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Show me Your Friends

 There is an old saying “show me your friends and I’ll tell you who you are”, or as initially quoted by Sancho Panza in the novel Don Quixote de la Mancha, “dime, con quien andas, dezirte he quien eres” (roughly translated to “tell me the company you keep, and I will tell you who you are”. But what does this have to do with us? Surely at our age we aren’t swayed by the company or influences of others? Surely we are well past that?


In fact, as human beings we are never free from the influence of others. Our thoughts, beliefs and actions are constantly moulded by the people around us. They may be in our neighbourhood, family and workplace, but they all have an impact. Interestingly, with increased age, and particularly in retirement, this influence can be more profound as our circle of friends and relations gets smaller with time. In this situation, it’s a really good idea to re-evaluate our friends and acquaintances, and make sure that their views and beliefs align with our own core values. This is not to say we should “clean out the closet” or simply dump long-standing friends and relations just because they don’t share our point of view! That would likely be a very negative approach, leading inevitably to loneliness and isolation. Instead it is important to know who we are, and be aware of who and what influences us.


My father was a really good example of someone who rubbed shoulders with people from all walks of life, but held steadfast to his own core beliefs and values. To paraphrase the words of Rudyard Kipling he was able to “talk with crowds and keep (his) virtue,  (and) walk with Kings but still not lose the common touch”. My father was born into rural poverty in South Trinidad, and through sheer persistence and bloody-mindedness, lifted himself to the rank of Professor of Food Technology at the University of the West Indies. His public service included sitting on the board of several national enterprises and at one time he was a Senator in the Houses of Parliament of our republic. Throughout his extraordinary life, he never lost contact with his own roots, keeping in touch with family and friends from his village, and always championing the cause of the common man and woman. He was heavily involved in workers’ rights movements and especially the rights of agricultural workers in Trinidad and Tobago. During his stint in the Senate, he used his influence to do what he could for the people he served, yet was able to learn from his political allies and adversaries alike. 


With all these competing interests and influences around him, he was able to maintain his own sense of identity and morality. I always remember him saying to us as children “right is right and wrong is wrong and what is wrong can never be right”. On the other hand, he was always willing to listen to others and learn from them. He listened attentively to colleagues, friends and subordinates and used this as the basis for ‘lifelong learning’. 


He touched the lives of so many people, and in turn his own life was moulded by them. His words and deeds touched those around him and stretched far beyond his own small sphere of direct influence. At his funeral the church could not hold the congregation, which spilled out into the surrounding streets. Leaders of academia, politics and government rubbed shoulders with farmers, cane workers and trades unionists, all of whom came to pay their respects to him. He truly walked with kings, without losing the common touch.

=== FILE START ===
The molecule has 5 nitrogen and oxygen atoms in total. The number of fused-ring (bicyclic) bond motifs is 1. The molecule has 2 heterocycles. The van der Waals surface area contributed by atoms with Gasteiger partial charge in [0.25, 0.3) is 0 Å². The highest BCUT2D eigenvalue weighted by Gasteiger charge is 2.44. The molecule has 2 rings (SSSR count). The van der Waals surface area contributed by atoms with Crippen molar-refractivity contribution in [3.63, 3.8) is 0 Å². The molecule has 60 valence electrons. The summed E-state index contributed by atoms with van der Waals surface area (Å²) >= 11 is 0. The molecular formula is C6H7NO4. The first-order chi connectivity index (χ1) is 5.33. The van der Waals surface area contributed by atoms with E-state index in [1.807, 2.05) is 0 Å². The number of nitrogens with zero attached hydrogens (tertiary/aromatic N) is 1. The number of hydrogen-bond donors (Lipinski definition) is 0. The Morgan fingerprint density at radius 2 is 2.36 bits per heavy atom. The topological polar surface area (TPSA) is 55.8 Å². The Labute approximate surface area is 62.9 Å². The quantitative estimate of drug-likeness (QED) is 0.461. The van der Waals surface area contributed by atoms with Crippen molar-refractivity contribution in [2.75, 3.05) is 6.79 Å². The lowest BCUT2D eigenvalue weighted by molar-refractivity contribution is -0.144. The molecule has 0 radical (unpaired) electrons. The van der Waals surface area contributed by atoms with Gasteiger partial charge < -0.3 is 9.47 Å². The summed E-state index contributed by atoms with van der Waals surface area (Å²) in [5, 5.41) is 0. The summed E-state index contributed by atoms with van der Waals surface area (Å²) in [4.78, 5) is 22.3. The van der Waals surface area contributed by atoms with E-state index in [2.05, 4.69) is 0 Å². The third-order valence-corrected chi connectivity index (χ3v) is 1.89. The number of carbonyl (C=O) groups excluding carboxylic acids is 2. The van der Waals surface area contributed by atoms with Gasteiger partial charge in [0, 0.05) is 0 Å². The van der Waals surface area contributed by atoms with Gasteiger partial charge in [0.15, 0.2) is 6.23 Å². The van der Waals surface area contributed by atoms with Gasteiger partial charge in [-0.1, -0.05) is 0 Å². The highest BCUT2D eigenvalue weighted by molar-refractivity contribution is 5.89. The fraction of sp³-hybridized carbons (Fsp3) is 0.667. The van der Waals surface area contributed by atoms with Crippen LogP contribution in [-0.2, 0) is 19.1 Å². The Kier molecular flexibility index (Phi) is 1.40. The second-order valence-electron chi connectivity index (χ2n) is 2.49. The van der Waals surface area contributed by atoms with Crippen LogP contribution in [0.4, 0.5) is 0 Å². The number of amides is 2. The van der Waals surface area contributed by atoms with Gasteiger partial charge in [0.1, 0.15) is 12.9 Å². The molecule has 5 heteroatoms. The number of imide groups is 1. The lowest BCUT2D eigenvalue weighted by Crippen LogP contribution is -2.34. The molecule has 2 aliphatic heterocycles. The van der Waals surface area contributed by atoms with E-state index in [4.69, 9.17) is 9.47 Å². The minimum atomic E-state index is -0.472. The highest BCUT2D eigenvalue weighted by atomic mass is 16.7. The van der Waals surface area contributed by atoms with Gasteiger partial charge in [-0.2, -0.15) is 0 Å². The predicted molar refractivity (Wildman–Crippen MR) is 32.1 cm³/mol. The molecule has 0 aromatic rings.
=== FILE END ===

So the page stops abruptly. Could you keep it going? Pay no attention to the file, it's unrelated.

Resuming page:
What can we learn from this life? Firstly, it allows us to examine our own lives and our relationship with friends, colleagues and the people around us. Can we be open to a myriad different life views, but still keep true to ourselves? Can we maintain our core beliefs without isolating ourselves from the world?


As with so many aspects of life, this journey starts with self-reflection. We need to look into ourselves and critically evaluate our core values and morals. This is particularly important as we get older. The values of society are constantly changing and it is worth remembering that some of our long held beliefs may no longer be seen as mainstream or even acceptable in today’s world. While we should be willing to reexamine our moral compass, it is also important to have a firm grip on what, in our opinion, is not negotiable. We do not want to end up being blown to and fro with every passing fad!


Once we are sure about our own core values, it is much easier to engage with wider society without feeling threatened. It is useful to approach this with a degree of tolerance. While we may hold fast to our personal beliefs and may feel that these are certain ‘red lines’ not to be crossed, it is important to understand that these apply to our own behaviour and conduct, and it is often not appropriate to impose them on others. Can we really apply our own belief system strictly to ourselves, but still allow others to live their own lives? For many of us, the honest answer to this question is ‘yes, but with difficulty’. However, in today’s world this is an important skill to master.


Finally, lifelong learning is a philosophy worth embracing in all aspects of our existence. As such, we need to have an open mind to the changing beliefs and values of society and actively challenge our own fixed ideas when faced with a new way of approaching life’s challenges. In this way we protect ourselves from becoming outdated and irrelevant.


So, as older and more experienced members of society, let’s embrace the influences around us, while maintaining our core beliefs. Let us show that we can remain relevant to a changing society, while staying true to ourselves.



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